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To understand the status of BJP’s Christian vote share in the 2021 election, TNM analysed five constituencies in three districts with significant Christian population.

K Surendran, state BJP president, making a speech standing at a podium. BJP party flags and a poster are seen in the backdrop.
news 2021 Kerala Assembly Election Tuesday, May 04, 2021 - 20:27

The Bharatiya Janata Party (BJP) tried — they tried barrelling into the minority Christian vote bank in Kerala. But, its experiment in the 2021 Assembly election seems to have failed. The BJP-led National Democratic Alliance (NDA) not only lost its only seat in Kerala —  which it secured after years of effort — the coalition’s vote share in some of the Christian belts, too, seems to have dwindled.

It was not just the BJP that tried to break into the Christian vote this election; the CPI(M)-led Left Democratic Front (LDF), too, made aggressive attempts. The LDF welcomed the Kerala Congress (Mani) into their fold, to break into the Congress-led United Democratic Front’s Christain vote bank. However, unlike BJP, the LDF did not give their campaigns a communal overtone.

How BJP approached Christians voters

In April 2021, a controversial video clip of BJP candidate B Gopalakrishnan appealing for votes to a Christian priest in Kerala went viral. In the video, Gopalakrishnan falsely claimed that the Muslim community took away a major share of the minority rights and benefits provided by the Union Ministry of Minority Affairs. He also claimed that the Muslims are trying to increase their religion’s presence in the state, due to which “the Hindus and Christians are suffering.” As expected, the BJP candidate also peppered his polarised message with ‘love jihad’, a concept minted by right-wing groups to describe their fear that the Muslims are wooing and marrying Hindu women to forcefully convert them.

Gopalakrishnan was widely criticised by the Muslim and Christian communities, including a Kerala pastor, who reminded him that Muslims, too, are Indian citizens and that there is no need for hatred against them or their beliefs. 

When the election campaign kicked off in March, K Surendran, the Kerala president of BJP, embarked on a high-decibel campaign (Kerala Vijaya Yatra) in the Kottayam and Pathanamthitta districts. While he delivered the inevitable Sabarimala and Hindutva spiel in the Hindu-dominant regions in these districts (including Konni in Pathanamthitta where he contested), Surendran pushed the national party’s unsubstantiated fear over ‘love jihad’ by Muslims into Christian-dominant regions.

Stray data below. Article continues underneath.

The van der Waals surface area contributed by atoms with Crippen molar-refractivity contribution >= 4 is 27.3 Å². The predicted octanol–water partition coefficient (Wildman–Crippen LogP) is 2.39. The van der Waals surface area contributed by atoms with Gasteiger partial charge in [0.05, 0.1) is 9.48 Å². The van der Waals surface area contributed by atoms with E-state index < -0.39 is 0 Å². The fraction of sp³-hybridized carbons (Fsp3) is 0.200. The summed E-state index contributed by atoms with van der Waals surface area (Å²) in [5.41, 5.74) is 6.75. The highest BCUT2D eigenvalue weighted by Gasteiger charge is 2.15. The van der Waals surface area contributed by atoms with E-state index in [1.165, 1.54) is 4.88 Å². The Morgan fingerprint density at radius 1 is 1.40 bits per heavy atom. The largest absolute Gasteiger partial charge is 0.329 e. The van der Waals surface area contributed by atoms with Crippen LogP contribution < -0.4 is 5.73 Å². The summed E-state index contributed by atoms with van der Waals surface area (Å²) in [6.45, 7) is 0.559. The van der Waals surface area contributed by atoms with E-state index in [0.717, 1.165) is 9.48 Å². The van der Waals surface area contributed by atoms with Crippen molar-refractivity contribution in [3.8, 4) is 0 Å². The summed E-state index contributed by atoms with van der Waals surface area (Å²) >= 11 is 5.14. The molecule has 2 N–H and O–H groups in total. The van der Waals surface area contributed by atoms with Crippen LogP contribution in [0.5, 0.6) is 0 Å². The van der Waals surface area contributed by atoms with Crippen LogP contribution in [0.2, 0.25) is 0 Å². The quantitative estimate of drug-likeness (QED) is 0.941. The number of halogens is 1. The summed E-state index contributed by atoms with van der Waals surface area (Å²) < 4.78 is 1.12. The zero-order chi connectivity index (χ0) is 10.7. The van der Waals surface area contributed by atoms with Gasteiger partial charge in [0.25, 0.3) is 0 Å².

Read: Christians, Hindus should stay united and vote to tackle ‘love jihad’, says Kerala BJP chief

He claimed that Christian women, like the Hindu women, are also being targetted by “terrorists'' under ‘love jihad’. “We must be cautious against this, stay united and fight these religious fundamentalists; if not, what happened in Syria and Yemen could happen in Kerala too,” Surendran said in his impassioned speech in Pathanamthitta’s Thiruvalla taluk, which has 46.35% Christians (according to the 2011 Census).

BJP’s dwindling Christian vote share

The 2016 Assembly election favoured the BJP significantly. It not only opened its account in Kerala for the first time since it entered the state’s political race in 1991, but the BJP also managed to top up its Christian vote share. That has, however, significantly dipped in 2021.

According to the post-poll surveys by the Centre for the Study of Developing Societies (CSDS), a social science research institute based in Delhi, BJP's overall Christian vote share in the 2016 Kerala Assembly election was 10%, which was reportedly a significant jump for the party. It dropped to about 2% in the 2019 Lok Sabha election, according to a report by The Hindu.

To understand the status of BJP’s Christian vote share in the 2021 election, TNM analysed five constituencies in three districts with significant Christian population — Pala and Puthupally (Kottayam), Ranni and Thiruvalla (Pathanamthitta), and Nilambur (Wayanad).

In many of these constituencies, the BJP deployed the Thushar Vellappally-led Bharath Dharma Jana Sena (BDJS) party, its ally in the NDA.